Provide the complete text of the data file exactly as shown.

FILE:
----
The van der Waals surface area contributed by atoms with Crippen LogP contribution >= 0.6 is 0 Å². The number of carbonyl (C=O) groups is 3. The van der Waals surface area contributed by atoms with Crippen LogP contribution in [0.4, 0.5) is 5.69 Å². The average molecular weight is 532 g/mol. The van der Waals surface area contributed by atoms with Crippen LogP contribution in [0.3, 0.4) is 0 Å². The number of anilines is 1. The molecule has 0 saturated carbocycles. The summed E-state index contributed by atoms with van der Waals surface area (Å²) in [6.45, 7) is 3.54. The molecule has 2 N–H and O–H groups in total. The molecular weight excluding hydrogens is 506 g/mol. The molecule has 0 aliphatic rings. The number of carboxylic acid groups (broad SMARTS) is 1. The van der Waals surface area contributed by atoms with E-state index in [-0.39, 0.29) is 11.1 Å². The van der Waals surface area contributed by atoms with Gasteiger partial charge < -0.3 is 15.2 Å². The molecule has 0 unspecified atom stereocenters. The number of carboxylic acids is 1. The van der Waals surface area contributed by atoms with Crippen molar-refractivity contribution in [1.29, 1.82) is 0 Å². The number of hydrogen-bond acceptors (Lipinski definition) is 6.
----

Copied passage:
The van der Waals surface area contributed by atoms with Crippen LogP contribution >= 0.6 is 0 Å². The number of carbonyl (C=O) groups is 3. The van der Waals surface area contributed by atoms with Crippen LogP contribution in [0.4, 0.5) is 5.69 Å². The average molecular weight is 532 g/mol. The van der Waals surface area contributed by atoms with Crippen LogP contribution in [0.3, 0.4) is 0 Å². The number of anilines is 1. The molecule has 0 saturated carbocycles. The summed E-state index contributed by atoms with van der Waals surface area (Å²) in [6.45, 7) is 3.54. The molecule has 2 N–H and O–H groups in total. The molecular weight excluding hydrogens is 506 g/mol. The molecule has 0 aliphatic rings. The number of carboxylic acid groups (broad SMARTS) is 1. The van der Waals surface area contributed by atoms with E-state index in [-0.39, 0.29) is 11.1 Å². The van der Waals surface area contributed by atoms with Gasteiger partial charge < -0.3 is 15.2 Å². The molecule has 0 unspecified atom stereocenters. The number of carboxylic acids is 1. The van der Waals surface area contributed by atoms with Crippen molar-refractivity contribution in [1.29, 1.82) is 0 Å². The number of hydrogen-bond acceptors (Lipinski definition) is 6.